Intestinal permeability is associated with visceral adiposity in healthy women.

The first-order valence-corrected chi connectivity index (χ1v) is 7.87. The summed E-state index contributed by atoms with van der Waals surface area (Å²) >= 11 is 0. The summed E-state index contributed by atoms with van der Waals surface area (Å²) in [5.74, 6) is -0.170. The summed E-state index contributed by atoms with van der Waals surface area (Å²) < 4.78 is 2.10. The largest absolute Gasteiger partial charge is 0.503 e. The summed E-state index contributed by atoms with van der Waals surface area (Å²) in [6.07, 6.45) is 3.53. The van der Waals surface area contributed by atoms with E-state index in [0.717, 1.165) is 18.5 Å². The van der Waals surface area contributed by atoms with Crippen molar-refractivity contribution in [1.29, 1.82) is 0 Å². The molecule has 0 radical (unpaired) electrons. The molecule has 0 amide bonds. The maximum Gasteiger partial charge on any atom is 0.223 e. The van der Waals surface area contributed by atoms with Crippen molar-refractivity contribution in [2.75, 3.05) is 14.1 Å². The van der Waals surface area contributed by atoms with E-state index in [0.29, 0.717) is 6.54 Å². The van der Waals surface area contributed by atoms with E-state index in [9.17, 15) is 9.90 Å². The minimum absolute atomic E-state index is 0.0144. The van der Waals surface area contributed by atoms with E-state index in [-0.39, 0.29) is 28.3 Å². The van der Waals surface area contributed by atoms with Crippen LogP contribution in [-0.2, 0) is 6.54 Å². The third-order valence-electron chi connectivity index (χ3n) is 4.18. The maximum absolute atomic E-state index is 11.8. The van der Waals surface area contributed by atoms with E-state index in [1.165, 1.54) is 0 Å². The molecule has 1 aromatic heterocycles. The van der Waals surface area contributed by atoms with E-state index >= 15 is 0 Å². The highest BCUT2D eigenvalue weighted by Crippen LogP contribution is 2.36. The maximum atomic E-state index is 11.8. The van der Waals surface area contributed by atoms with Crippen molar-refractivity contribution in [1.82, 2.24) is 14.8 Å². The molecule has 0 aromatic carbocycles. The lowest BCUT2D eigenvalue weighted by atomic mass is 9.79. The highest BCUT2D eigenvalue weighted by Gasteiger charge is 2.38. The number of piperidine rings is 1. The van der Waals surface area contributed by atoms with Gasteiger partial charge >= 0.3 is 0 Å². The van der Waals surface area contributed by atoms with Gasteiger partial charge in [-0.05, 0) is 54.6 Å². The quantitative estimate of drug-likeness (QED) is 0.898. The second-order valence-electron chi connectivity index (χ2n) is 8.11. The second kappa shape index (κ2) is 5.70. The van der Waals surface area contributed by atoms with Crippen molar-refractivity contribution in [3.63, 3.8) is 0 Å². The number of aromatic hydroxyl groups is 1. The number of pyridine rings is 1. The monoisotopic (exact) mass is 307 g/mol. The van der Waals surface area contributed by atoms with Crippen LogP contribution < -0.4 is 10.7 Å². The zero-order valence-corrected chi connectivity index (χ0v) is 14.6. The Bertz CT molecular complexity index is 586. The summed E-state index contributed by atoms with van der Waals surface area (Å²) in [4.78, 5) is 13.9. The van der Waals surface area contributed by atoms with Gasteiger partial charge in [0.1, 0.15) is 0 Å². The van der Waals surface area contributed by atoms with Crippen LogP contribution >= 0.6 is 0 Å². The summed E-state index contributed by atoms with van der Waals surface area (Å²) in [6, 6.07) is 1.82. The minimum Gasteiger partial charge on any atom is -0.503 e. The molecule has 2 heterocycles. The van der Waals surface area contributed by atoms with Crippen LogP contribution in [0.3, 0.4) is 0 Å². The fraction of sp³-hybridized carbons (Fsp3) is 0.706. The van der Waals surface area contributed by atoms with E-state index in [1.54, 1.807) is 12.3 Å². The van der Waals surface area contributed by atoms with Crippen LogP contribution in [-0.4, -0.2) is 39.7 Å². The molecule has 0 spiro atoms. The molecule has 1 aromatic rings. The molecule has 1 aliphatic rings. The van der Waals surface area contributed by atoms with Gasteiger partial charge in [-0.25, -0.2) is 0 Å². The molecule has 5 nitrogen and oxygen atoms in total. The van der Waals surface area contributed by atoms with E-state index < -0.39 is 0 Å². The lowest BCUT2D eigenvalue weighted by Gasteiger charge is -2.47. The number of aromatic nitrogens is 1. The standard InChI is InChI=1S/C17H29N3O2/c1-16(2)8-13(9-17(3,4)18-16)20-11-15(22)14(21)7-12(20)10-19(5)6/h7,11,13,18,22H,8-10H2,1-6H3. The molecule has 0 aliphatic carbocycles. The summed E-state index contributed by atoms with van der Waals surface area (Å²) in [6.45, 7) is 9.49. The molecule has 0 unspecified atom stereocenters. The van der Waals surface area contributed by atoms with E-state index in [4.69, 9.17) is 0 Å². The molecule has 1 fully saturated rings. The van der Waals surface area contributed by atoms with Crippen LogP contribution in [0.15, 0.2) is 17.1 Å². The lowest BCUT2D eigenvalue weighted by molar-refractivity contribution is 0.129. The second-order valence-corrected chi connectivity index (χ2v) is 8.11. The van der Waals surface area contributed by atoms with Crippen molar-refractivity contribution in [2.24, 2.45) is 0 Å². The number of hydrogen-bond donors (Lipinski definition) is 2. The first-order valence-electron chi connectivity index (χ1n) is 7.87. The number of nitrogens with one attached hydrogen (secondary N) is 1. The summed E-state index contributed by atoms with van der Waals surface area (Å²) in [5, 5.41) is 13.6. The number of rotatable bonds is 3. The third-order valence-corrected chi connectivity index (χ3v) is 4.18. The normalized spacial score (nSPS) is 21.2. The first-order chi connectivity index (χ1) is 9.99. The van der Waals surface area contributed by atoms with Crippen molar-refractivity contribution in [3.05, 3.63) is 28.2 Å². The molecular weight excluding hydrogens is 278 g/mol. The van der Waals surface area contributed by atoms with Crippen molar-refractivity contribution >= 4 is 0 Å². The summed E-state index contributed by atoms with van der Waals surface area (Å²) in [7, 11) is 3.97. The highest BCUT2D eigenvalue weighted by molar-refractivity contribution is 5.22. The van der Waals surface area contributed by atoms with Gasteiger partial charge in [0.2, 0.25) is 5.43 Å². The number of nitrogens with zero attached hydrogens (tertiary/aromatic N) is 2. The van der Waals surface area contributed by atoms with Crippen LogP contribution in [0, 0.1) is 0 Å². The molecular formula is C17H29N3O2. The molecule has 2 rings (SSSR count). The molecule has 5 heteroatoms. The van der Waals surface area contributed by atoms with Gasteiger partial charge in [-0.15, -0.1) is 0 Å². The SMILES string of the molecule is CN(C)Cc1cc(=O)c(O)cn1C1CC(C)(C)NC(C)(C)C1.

Increased visceral fat, as opposed to subcutaneous/gluteal, most strongly relates to key metabolic dysfunctions including insulin resistance, hepatic steatosis, and inflammation. Mesenteric fat hypertrophy in patients with Crohn's disease and in experimental rodent models of gut inflammation suggest that impaired gut barrier function with increased leakage of gut-derived antigens may drive visceral lipid deposition. The aim of this study was to determine whether increased intestinal permeability is associated with visceral adiposity in healthy humans. Normal to overweight female subjects were recruited from a population-based cohort. Intestinal permeability was assessed using the ratio of urinary excretion of orally ingested sucralose to mannitol (S/M). In study 1 (n = 67), we found a positive correlation between waist circumference and S/M excretion within a time frame of urine collection consistent with permeability of the lower gastrointestinal tract (6-9 hours post-ingestion; P = 0.022). These results were followed up in study 2 (n = 55) in which we used computed tomography and dual energy X-ray absorptiometry to measure visceral and subcutaneous fat areas of the abdomen, liver fat content, and total body fat of the same women. The S/M ratio from the 6-12 h urine sample correlated with visceral fat area (P = 0.0003) and liver fat content (P = 0.004), but not with subcutaneous or total body fat. This novel finding of an association between intestinal permeability and visceral adiposity and liver fat content in healthy humans suggests that impaired gut barrier function should be further explored as a possible mediator of excess visceral fat accumulation and metabolic dysfunction.